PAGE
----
A Trip to Campeche
With a historic center that’s been protected for centuries by an impenetrable set of fortifications, Campeche has a reputation as one of Mexico’s most beautiful cities. We were completely won over by its picturesque charm, during a two-day excursion from Mérida.
Campeche was founded in 1540, on the site of a Maya city called Kinpech. Almost right away, the new Spanish settlement drew the attention of pirates who were operating in the Gulf of Mexico and Caribbean. Among the many who sacked Campeche, some big names appear… Henry Morgan, Roche Braziliano, John Hawkins, Francis Drake. Pirate League All-Stars! Their villainy was relentless; as soon as Campeche had recovered from one attack, the next would begin.
Things came to a head between 1663 and 1667, when the city was sacked almost without pause, the people terrorized and butchered by ever more greedy and bloodthirsty pirates. Finally, the Campechanos demanded that their Spanish rulers build a set of walls. Completed in 1702, the fortifications were successful in protecting the city from further assaults, and the real-life Pirates of the Caribbean moved on to easier fare.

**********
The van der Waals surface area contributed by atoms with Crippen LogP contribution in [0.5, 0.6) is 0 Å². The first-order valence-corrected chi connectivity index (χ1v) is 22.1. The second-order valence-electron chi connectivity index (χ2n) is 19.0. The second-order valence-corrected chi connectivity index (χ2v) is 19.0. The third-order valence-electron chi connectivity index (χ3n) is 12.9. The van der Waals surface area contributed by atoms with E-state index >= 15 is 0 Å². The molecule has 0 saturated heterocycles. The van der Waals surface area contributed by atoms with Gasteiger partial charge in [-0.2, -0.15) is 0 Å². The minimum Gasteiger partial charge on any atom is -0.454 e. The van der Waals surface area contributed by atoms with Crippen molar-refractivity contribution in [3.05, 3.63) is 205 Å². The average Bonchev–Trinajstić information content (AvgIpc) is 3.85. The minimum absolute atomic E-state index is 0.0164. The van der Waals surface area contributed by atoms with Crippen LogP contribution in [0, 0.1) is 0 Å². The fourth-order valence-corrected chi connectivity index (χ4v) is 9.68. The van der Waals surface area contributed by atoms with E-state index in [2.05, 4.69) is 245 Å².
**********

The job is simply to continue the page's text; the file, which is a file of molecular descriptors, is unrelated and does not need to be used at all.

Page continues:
Campeche’s historic town center is still defined by its life-saving fortifications. Seven of the eight balustrades remain standing, and a couple sections of the walls can be visited. The city has spread out far beyond its original size, but the fortified area remains the center of life, home to most of the touristic sights, with a charming colonial atmosphere that’s out-of-step with hectic modern Mexico. The cobblestone streets in a checkerboard layout, the thoughtfully-restored Baroque houses, and the walls themselves led UNESCO to declare Campeche a World Heritage Site in 2007.
We were visiting just before the New Year, while the town was still in the throes of its Christmas celebrations. The main plaza was lit up dazzlingly, and the atmosphere was so festive it bordered on insane. Noise and lights are always fun, but in Campeche we most enjoyed the quieter side of things; strolling along gorgeous colonial streets, drinking a beer on a balcony overlooking the plaza, or sitting by the ocean while the sun disappeared behind the Gulf. Simply put, this is a lovely city; the two days we spent here weren’t nearly enough.
|Other Posts You Might Like from Yucatan||...and Oviedo|
|Dzibilchaltun - The City of Writing on the Rocks||The Parque Centenario & Merida's Zoo||The Plaza Grande and the Casa de Montejo||Los Caserinos - Milk & Cheese Straight from the Farm|
January 25, 2014 at 12:37 am